When pride affects the soul of a religious person, then the latter becomes bold enough to act as a judge of the faith and the Church. “I don’t believe in this and I don’t recognize that; I find this superfluous and that unnecessary, and that one is strange or funny…” Another manifestation of such a pride is the desire to accuse and teach others. At the same time, the instructions of others are considered dull and obvious.
Hearing about the saints, the self-contented sectarian will say: “Why should I pray to them? They are the same kind of people as others; it is enough to turn to God alone.” He is forgetting that the Lord Jesus Christ helped people many times on the request of their relatives and friends (John 4:46-53, Matt.15:21-28, Mark 2:2-12, Matt.8:5-13, 1 John 5:14). He thus encourages us to love and take care of each other. The saints are our “elder brothers” who intercede before God on our part (Rev. 5:8).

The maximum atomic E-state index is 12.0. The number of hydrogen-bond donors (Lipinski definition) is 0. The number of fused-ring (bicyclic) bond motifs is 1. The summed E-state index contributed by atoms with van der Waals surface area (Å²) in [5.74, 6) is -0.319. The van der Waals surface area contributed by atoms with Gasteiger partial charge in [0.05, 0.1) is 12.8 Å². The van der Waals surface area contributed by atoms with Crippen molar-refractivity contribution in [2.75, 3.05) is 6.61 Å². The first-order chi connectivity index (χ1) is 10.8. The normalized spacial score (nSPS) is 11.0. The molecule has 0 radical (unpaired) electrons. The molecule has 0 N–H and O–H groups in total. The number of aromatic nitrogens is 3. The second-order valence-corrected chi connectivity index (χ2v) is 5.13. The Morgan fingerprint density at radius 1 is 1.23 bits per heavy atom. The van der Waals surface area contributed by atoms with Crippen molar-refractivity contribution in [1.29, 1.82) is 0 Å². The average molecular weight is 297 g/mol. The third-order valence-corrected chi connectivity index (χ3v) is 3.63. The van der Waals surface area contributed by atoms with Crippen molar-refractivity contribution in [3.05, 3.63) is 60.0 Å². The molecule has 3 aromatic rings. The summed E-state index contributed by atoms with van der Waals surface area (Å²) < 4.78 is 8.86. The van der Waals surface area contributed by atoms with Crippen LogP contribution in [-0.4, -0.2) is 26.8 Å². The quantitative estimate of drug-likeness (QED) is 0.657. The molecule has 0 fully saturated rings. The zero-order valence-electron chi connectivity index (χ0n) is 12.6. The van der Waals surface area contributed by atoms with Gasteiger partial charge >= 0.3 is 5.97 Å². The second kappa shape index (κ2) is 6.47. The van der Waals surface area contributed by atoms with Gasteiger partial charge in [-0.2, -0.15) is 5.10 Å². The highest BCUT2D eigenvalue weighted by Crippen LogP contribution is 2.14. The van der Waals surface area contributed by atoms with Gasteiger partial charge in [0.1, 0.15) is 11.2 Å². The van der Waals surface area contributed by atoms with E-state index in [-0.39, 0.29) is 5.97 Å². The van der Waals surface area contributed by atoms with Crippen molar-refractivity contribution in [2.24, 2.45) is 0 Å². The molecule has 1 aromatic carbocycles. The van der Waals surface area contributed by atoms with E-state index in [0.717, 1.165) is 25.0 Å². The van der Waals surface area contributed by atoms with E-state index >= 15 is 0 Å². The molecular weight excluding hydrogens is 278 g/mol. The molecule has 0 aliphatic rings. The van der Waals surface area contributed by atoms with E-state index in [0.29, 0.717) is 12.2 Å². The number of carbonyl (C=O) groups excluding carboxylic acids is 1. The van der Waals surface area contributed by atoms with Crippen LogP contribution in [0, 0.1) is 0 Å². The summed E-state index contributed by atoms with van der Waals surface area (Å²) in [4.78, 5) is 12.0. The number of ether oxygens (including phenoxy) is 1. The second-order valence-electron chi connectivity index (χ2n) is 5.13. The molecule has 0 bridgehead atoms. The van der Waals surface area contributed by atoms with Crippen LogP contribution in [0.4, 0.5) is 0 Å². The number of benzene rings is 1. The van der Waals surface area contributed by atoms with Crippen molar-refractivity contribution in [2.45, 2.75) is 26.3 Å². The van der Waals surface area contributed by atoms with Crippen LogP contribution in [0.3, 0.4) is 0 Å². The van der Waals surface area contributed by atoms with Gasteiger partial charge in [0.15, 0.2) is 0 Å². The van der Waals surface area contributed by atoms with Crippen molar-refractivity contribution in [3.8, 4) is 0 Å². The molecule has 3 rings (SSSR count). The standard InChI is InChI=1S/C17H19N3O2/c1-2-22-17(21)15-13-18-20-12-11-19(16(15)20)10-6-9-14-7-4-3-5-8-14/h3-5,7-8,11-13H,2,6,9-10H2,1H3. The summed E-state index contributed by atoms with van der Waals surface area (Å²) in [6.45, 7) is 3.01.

The pride of a religious person is also obvious when one does not realize his sins, and when one is taken over with pharisaic self-esteem. It is interesting to note that it can take on the most diverse and controversial forms, for example:
• The type of the Pharisee — a connoisseur of church law, a zealot of tradition, a fighter for the purity of the faith,
• The “reformer” type — an innovator, the enemy of “superstition,”
• The type of the Sadducee — a career-maker,
• The false starets (a false prophet),
• The self-enchanted preacher, Διαβάστε τη συνέχεια του άρθρου »